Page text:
Tina Turner’s 20 greatest songs – ranked!

She made her name with Ike, but her stardom became all her own. As Tina: The Tina Turner Musical celebrates five years in the West End, we round up the best of a barnstorming performer

20. Ike and Tina Turner – Stop the Wedding/Please, Please, Please (1970)

Ike and Tina Turner’s 60s singles hit intermittently, but their reputation rested on a live show they honed relentlessly touring the chitlin’ circuit. This lo-fi but extraordinarily powerful eight-minute medley – taped in front of a rowdy audience in the mid-60s, released in 1970 – gives you at least a flavour.

19. Ike and Tina Turner – Workin’ Together (1970)

The pair weren’t known for their ballads – they dealt largely in high-octane soul – but the mid-tempo title track of their 1970 album is fantastic. Improbably enough, given that the violently abusive Ike wrote it, it’s a plea for universal brotherhood and unity, given a rasping urgency by his wife’s voice.

18. Ike and Tina Turner – A Fool in Love (1960)

Ike may have had the longer-standing musical pedigree, but from the moment he hooked up with his wife-to-be, there was little doubting who the star of the show was. On their debut single, it sounds as though the recording equipment can barely cope with the sheer power of Tina’s voice.

17. Ike and Tina Turner – Up in Heah (1972)

Up in Heah’s fuzzed-out rock/southern soul hybrid has a distinct gospel tint to its backing vocals, which fits perfectly. Written by Tina, the song is effectively a more brutal take on Son of a Preacher Man, with the gender roles reversed: the pastor’s daughter’s dalliance ends with her “disowned by my family … the daughter of evil”.

16. Tina Turner – The Best (1989)

Tina Turner: The Best – video

This was picked on Desert Island Discs by Gordon Ramsay and Lord Digby Jones – you can somehow imagine both of them singing The Best to themselves in the mirror, can’t you? – but let’s try to ignore that. Although it may seem an obvious smash hit now, Bonnie Tyler’s original flopped; its ubiquity is down to Tina Turner’s performance.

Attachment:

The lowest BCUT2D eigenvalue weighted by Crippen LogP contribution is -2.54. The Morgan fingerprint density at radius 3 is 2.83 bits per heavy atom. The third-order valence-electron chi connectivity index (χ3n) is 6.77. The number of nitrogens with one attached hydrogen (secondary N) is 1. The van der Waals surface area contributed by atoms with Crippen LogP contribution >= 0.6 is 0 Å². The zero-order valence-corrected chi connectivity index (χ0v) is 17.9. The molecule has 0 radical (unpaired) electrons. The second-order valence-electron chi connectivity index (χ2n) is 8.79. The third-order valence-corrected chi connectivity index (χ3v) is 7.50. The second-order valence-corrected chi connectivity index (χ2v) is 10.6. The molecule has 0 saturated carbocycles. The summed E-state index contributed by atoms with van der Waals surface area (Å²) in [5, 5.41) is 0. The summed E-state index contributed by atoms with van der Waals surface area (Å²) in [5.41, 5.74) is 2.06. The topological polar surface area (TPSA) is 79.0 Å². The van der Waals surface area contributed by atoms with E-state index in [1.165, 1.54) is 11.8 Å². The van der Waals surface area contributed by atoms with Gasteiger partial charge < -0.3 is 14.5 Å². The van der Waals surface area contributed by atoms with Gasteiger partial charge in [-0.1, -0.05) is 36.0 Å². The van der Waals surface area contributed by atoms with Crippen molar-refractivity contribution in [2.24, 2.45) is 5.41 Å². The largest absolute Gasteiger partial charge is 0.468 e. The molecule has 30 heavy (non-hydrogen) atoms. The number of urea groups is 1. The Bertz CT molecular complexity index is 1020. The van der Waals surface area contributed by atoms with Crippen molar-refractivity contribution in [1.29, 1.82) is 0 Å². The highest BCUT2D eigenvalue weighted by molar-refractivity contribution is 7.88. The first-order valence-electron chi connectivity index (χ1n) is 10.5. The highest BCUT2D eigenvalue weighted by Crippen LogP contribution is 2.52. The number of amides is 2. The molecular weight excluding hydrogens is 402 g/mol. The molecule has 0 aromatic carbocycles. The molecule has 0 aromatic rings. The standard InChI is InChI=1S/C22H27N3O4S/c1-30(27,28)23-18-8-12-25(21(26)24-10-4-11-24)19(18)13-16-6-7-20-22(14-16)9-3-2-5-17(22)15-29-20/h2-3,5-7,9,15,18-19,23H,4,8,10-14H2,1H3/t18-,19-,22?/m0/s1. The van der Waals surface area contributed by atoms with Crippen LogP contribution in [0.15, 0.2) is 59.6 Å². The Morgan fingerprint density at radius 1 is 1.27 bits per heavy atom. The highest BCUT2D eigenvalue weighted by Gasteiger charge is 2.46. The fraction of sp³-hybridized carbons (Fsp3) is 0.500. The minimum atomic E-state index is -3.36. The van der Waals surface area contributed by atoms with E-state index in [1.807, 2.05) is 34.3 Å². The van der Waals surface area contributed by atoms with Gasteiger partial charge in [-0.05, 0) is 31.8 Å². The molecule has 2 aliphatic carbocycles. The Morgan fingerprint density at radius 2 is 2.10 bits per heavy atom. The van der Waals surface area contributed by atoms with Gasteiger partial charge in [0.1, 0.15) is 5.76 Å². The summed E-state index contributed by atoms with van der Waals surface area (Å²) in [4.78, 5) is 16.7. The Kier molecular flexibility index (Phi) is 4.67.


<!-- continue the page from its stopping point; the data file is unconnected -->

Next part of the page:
15. Tina Turner – Typical Male (1986)

Her album Break Every Rule was perhaps too transparent an attempt to ape Private Dancer’s success: the same team, more songwriting contributions from Mark Knopfler and David Bowie, another Al Green cover (cut from the final tracklisting). But opener Typical Male is strong, its little-me coquetry undercut by the eye-roll of the chorus’s final line.

Tina Turner performing in New York City in 1985.
Tina Turner performing in New York City in 1985. Photograph: Ray Stubblebine/AP

14. Ike and Tina Turner – Sweet Rhode Island Red (1974)

The follow-up to Nutbush City Limits was a relative flop, though it should have been as big a hit as its predecessor. The title track powers along on a relentless guitar and electric piano groove. There’s a great of-its-era synth solo, and Tina’s vocal is magnificent: “I’m 34-38 and 22 at the tummy.”

13. Tina Turner – We Don’t Need Another Hero (Thunderdome) (1985)

We Don’t Need Another Hero goes all-out for epic – squealing guitars, ambient synths, a children’s choir – but it’s a tough call for a vocalist: the lyrics don’t make much sense divorced from the Mad Max film it soundtracked (“all we want is life beyond Thunderdome!”). Yet Turner’s full-on performance somehow makes it work.

12. Tina Turner – Whatever You Want (1996)

As the 80s turn into the 90s, it takes a degree of searching to dig out the gold on Tina’s professional yet increasingly bland albums. But the epic Whatever You Want – Trevor Horn in the producer’s chair, gradually whipping up a storm of juddering electronics – is worth the effort.

11. Ike and Tina Turner – Sexy Ida Parts One and Two (1974)

Penned by Tina – and improbably featuring Marc Bolan on guitar during the instrumental Part Two – the humid, horny funk of Sexy Ida is proof that, however horrific their private life, in the studio Ike and Tina could turn it out right until the end of their partnership.

10. Tina Turner – Let’s Stay Together (1983)

Tina Turner: Let’s Stay Together (live in Barcelona) – video